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Bats Outta Betton Hills

Free Tailed Bat

You may have noticed the bat house located in the field on the Armistead Rd. side of McCord Park. This structure, and the Little Library in the park, were constructed as part of James Ford’s Eagle Scout Project for Betton Hills in 2016. Guess what . . . it has bats!

I’m very happy to report that the bat house is now the summer home for a crowd of Brazilian Free-tail bats.  These bats are called “free-tailed” because their tail extends beyond the edge of the tail membrane.  

Bats in the Evening, Bats in the Morning

On a recent evening right at dusk, Turtle Bob Walker and I stood by one of the sculptures and observed around 160 bats exiting the bat house for their bug feast.  Each bat can eat up to several thousand insects a night, including mosquitoes.  Having a few hundred bats in the bat houses means a significant control of insects in the park area and surrounding neighborhood.  The bat house (actually 2 bat houses back to back) has room for 400 bats, so our friendly exterminators have room to grow.

Turtle Bob with Bat House in McCord Park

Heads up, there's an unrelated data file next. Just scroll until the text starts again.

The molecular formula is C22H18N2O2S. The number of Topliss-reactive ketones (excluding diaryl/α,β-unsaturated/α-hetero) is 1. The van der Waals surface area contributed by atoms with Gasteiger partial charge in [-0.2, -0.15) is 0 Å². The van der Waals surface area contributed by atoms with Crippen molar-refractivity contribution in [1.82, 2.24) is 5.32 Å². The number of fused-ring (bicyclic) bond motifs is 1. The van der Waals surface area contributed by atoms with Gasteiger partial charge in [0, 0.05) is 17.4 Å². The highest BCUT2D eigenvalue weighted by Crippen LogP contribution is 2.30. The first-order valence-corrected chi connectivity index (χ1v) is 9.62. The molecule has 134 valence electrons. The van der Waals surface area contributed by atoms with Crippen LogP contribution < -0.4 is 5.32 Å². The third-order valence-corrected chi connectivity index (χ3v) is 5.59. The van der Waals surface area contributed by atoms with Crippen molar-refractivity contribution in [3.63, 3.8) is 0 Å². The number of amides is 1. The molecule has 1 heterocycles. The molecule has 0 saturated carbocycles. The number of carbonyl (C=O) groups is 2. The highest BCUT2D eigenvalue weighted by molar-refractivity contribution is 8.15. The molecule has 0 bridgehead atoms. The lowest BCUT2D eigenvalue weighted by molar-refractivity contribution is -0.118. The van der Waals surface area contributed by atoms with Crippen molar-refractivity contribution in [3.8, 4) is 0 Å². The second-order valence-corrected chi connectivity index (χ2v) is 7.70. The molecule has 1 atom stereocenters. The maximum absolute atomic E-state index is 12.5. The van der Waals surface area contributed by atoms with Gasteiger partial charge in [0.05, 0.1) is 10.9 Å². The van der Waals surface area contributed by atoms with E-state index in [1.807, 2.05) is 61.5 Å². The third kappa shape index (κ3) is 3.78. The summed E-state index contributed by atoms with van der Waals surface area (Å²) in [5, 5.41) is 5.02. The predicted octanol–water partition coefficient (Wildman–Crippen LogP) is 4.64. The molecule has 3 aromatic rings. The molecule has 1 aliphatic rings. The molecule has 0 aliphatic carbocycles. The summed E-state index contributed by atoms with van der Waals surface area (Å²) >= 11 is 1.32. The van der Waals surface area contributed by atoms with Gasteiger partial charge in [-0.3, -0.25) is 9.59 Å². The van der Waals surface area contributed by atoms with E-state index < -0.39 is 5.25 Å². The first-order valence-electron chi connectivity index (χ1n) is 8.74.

Turtle Bob with at the bat house

I went back the next morning just before dawn to see the bats returning.  That’s quite an impressive sight with the winged bug-eating machines circling and then popping into and out of the house.  I don’t know what that in and out is all about, but it was a common behavior; puzzling.  Our best guess is that the bat residents are bachelors rather than females/babies (which would make the house a nursery colony).  Maybe that’s why they have trouble getting settled on their return from a night on the town!  Still, the whole show only lasts about five minutes as everyone gets home and bedded down to sleep through the day.

If you get a chance, check out these helpful bats from a distance at dawn or dusk.


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